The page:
Hans von der Groeben
|European Commissioner for Internal Market and Regional Policy|
2 July 1967 –30 June 1970
|Preceded by||Guido Colonna di Paliano (Internal Market)|
|Succeeded by||Wilhelm Haferkamp (Internal Market and Energy)|
|European Commissioner for Competition|
7 January 1958 –2 July 1967
|Preceded by||Position established|
|Succeeded by||Maan Sassen|
|Born||14 May 1907|
(now Łankiejmy, Poland)
|Died||6 March 2005 97) (aged|
|Political party||Christian Democratic Union|
|Alma mater|| University of Berlin |
University of Bonn
University of Göttingen
Hans von der Groeben (14 May 1907 – 6 March 2005) was a German diplomat, scientist and journalist and member of the European Commission.
The European Commission (EC) is an institution of the European Union, responsible for proposing legislation, implementing decisions, upholding the EU treaties and managing the day-to-day business of the EU. Commissioners swear an oath at the European Court of Justice in Luxembourg City, pledging to respect the treaties and to be completely independent in carrying out their duties during their mandate. Unlike in the Council of the European Union, where members are directly and indirectly elected, and the European Parliament, where members are directly elected, the Commissioners are proposed by the Council of the European Union, on the basis of suggestions made by the national governments, and then appointed by the European Council after the approval of the European Parliament.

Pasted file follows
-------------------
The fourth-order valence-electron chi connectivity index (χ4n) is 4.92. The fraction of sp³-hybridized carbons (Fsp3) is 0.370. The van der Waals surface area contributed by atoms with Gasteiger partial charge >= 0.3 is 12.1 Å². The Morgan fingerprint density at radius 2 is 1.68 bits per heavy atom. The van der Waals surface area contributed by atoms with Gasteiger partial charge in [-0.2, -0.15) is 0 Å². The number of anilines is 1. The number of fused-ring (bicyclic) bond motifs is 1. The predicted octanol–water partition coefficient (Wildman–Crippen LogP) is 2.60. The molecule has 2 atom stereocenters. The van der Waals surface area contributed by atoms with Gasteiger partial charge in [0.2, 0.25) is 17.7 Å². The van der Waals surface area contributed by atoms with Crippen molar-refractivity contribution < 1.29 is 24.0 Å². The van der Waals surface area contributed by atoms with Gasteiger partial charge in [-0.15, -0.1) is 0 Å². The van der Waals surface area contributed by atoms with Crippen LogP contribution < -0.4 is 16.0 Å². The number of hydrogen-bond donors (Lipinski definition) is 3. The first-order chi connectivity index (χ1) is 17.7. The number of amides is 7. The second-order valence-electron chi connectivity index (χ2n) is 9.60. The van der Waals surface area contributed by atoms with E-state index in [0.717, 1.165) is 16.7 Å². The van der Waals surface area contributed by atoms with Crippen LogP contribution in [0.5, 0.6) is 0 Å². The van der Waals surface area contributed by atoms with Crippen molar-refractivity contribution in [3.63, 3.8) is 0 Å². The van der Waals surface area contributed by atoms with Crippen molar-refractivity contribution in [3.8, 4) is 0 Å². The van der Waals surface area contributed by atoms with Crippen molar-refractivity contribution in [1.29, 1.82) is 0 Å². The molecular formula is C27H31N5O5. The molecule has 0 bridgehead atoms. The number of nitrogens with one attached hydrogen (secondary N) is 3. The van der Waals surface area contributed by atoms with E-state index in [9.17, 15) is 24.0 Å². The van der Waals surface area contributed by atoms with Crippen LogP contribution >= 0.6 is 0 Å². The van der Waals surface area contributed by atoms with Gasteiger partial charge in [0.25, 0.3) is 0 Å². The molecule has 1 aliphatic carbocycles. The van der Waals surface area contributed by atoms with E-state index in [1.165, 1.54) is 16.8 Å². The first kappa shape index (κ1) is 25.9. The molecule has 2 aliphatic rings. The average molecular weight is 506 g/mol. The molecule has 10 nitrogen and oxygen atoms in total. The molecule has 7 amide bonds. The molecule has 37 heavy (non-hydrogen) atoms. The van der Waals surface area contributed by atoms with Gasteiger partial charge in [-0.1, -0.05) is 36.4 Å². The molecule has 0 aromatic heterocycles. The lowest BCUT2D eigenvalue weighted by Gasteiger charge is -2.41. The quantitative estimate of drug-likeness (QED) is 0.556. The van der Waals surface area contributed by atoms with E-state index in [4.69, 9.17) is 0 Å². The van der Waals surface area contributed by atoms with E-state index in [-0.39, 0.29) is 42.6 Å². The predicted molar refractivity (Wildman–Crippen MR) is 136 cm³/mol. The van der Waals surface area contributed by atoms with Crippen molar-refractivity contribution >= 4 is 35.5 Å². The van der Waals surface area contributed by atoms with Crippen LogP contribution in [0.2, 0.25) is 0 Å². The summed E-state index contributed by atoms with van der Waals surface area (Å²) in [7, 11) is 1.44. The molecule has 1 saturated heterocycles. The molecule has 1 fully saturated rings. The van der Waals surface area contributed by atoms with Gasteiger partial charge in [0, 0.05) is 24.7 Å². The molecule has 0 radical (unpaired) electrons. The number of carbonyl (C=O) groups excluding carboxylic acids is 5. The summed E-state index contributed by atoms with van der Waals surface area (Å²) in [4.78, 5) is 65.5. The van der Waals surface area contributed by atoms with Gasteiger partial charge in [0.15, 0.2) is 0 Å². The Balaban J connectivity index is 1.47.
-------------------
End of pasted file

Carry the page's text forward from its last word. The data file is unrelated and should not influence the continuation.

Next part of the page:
Von der Groeben was born in Langheim (today Łankiejmy, Poland) near Rastenburg, East Prussia.
Łankiejmy is a village in the administrative district of Gmina Korsze, within Kętrzyn County, Warmian-Masurian Voivodeship, in northern Poland. It lies approximately 6 kilometres (4 mi) south-west of Korsze, 22 km (14 mi) west of Kętrzyn, and 56 km (35 mi) north-east of the regional capital Olsztyn.